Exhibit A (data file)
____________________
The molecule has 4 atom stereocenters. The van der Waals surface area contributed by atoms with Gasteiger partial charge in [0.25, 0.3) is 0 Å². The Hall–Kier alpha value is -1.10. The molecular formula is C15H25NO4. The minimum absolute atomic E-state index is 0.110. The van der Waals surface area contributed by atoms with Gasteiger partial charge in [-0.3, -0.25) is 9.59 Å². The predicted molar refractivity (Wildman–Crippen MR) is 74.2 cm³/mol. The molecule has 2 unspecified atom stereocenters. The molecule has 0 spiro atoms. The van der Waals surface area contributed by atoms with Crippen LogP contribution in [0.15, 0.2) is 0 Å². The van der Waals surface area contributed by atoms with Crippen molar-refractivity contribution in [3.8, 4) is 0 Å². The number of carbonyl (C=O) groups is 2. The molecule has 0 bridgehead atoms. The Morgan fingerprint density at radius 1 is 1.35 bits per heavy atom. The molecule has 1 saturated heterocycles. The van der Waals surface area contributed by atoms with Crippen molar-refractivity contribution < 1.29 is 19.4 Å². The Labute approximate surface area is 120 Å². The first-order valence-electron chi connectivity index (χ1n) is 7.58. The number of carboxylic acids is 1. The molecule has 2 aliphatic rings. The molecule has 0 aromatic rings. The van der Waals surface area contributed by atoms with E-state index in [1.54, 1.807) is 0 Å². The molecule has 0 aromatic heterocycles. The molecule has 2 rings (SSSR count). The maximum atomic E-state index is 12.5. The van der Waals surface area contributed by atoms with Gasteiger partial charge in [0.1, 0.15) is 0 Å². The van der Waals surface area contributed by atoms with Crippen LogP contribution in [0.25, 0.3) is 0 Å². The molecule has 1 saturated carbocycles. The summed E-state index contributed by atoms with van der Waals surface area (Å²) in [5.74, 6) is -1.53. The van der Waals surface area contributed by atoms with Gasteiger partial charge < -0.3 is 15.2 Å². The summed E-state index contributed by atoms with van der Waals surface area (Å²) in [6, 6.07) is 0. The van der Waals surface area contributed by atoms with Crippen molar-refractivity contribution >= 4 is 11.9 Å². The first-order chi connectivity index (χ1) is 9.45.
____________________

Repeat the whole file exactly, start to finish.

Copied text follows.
The molecule has 4 atom stereocenters. The van der Waals surface area contributed by atoms with Gasteiger partial charge in [0.25, 0.3) is 0 Å². The Hall–Kier alpha value is -1.10. The molecular formula is C15H25NO4. The minimum absolute atomic E-state index is 0.110. The van der Waals surface area contributed by atoms with Gasteiger partial charge in [-0.3, -0.25) is 9.59 Å². The predicted molar refractivity (Wildman–Crippen MR) is 74.2 cm³/mol. The molecule has 2 unspecified atom stereocenters. The molecule has 0 spiro atoms. The van der Waals surface area contributed by atoms with Crippen LogP contribution in [0.15, 0.2) is 0 Å². The van der Waals surface area contributed by atoms with Crippen molar-refractivity contribution in [3.8, 4) is 0 Å². The number of carbonyl (C=O) groups is 2. The molecule has 0 bridgehead atoms. The Morgan fingerprint density at radius 1 is 1.35 bits per heavy atom. The molecule has 1 saturated heterocycles. The van der Waals surface area contributed by atoms with Crippen molar-refractivity contribution < 1.29 is 19.4 Å². The Labute approximate surface area is 120 Å². The first-order valence-electron chi connectivity index (χ1n) is 7.58. The number of carboxylic acids is 1. The molecule has 2 aliphatic rings. The molecule has 0 aromatic rings. The van der Waals surface area contributed by atoms with E-state index in [1.54, 1.807) is 0 Å². The molecule has 0 aromatic heterocycles. The molecule has 2 rings (SSSR count). The maximum atomic E-state index is 12.5. The van der Waals surface area contributed by atoms with Gasteiger partial charge in [0.1, 0.15) is 0 Å². The van der Waals surface area contributed by atoms with Crippen LogP contribution in [0.25, 0.3) is 0 Å². The molecule has 1 saturated carbocycles. The summed E-state index contributed by atoms with van der Waals surface area (Å²) in [5.74, 6) is -1.53. The van der Waals surface area contributed by atoms with Gasteiger partial charge < -0.3 is 15.2 Å². The summed E-state index contributed by atoms with van der Waals surface area (Å²) in [6, 6.07) is 0. The van der Waals surface area contributed by atoms with Crippen molar-refractivity contribution >= 4 is 11.9 Å². The first-order chi connectivity index (χ1) is 9.45.